But with all due respect, who were they? I recognized the ABC control freak as an old friend of mine, someone else who left Chicago, followed gravity's rainbow, and at its far end became a professor of journalism—just like Simpson. Understandably, she doesn't want to respond to a book that didn't identify her and hasn't been widely reviewed. I could say who she is anyway and stir up trouble; but that would be, well, Murdochian.

But I wish Simpson had named her. Jabbing at unidentified old enemies doesn't feel high-minded; it feels coy and annoying.

NewsLady was published by AuthorHouse, a Bloomington, Indiana, press that releases thousands of titles a year and would gladly publish your book or mine if we paid them to. Self-publishing has lost a lot of its stigma but fewer of its disadvantages, and Simpson has paid a price. But, she says, "It was the only route I could go." She says she wasted four years being turned down by agents who told her, "You're not on TV anymore." This struck her as stupid. She went off the air in 2006, but she says she's still recognized all the time, and four years ago everybody remembered her. She thinks the book itself scared agents off. "I was taking on ABC. I consulted libel lawyers who said 'Yeah, you are open to libel,' because even though I didn't mention people's names people would know who they were."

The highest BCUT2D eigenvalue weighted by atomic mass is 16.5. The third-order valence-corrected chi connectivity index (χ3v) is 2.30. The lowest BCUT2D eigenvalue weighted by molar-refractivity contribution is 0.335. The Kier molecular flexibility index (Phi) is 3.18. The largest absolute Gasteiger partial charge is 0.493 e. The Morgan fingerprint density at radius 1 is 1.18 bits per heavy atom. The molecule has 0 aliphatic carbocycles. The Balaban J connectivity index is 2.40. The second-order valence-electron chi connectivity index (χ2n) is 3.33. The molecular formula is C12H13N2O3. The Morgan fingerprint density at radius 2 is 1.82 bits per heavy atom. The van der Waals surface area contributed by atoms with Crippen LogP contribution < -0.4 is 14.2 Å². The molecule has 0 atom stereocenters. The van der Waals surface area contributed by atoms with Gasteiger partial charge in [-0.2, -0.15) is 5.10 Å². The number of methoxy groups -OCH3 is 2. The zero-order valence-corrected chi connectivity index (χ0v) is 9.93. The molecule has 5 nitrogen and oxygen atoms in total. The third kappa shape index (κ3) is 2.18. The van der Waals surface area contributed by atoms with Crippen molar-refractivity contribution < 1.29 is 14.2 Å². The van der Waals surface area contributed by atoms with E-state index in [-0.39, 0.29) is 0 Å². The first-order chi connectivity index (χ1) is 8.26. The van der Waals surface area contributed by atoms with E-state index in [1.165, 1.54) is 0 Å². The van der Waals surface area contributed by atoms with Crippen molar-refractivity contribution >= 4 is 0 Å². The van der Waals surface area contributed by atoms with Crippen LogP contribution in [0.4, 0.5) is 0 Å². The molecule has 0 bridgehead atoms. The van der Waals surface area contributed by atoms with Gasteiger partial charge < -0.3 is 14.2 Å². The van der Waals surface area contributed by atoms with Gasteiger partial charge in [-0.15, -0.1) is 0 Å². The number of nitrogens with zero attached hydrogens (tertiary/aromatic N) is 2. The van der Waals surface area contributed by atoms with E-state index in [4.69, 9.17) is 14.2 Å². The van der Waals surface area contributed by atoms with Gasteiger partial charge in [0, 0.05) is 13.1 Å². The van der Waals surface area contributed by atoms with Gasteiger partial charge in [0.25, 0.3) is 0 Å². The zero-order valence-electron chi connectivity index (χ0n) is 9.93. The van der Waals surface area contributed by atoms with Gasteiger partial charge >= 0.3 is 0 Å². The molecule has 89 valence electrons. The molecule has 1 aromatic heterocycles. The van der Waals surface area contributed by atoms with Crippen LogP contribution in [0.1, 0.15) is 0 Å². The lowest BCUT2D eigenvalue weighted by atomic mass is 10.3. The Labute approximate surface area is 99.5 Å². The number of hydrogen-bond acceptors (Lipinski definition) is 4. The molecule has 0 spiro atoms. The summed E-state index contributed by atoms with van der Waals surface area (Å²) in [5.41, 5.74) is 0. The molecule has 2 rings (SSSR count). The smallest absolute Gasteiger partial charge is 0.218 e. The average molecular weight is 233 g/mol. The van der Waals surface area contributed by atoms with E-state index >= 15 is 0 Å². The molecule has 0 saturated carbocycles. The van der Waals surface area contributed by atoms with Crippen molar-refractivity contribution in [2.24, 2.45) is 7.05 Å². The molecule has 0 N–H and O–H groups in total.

Furthermore, her manuscript wasn't sexy enough.

"I wasn't an addict who overcame [addiction]," she says. "I didn't sleep with some politicians. I didn't have any affairs. I didn't have any of the juicy stuff." All she had was the story of an African-American trailblazer. Eventually Simpson—feeling a little discriminated against—"decided to do it myself."

It's too bad. A commercial house might have given Simpson a shrewd, experienced editor who'd have said to her, "This family history is amazing. Give us more," and pointed out, "When you don't name names you're really pissing off your readers. So let's go through the manuscript and see how much more specific we can get without landing us in court."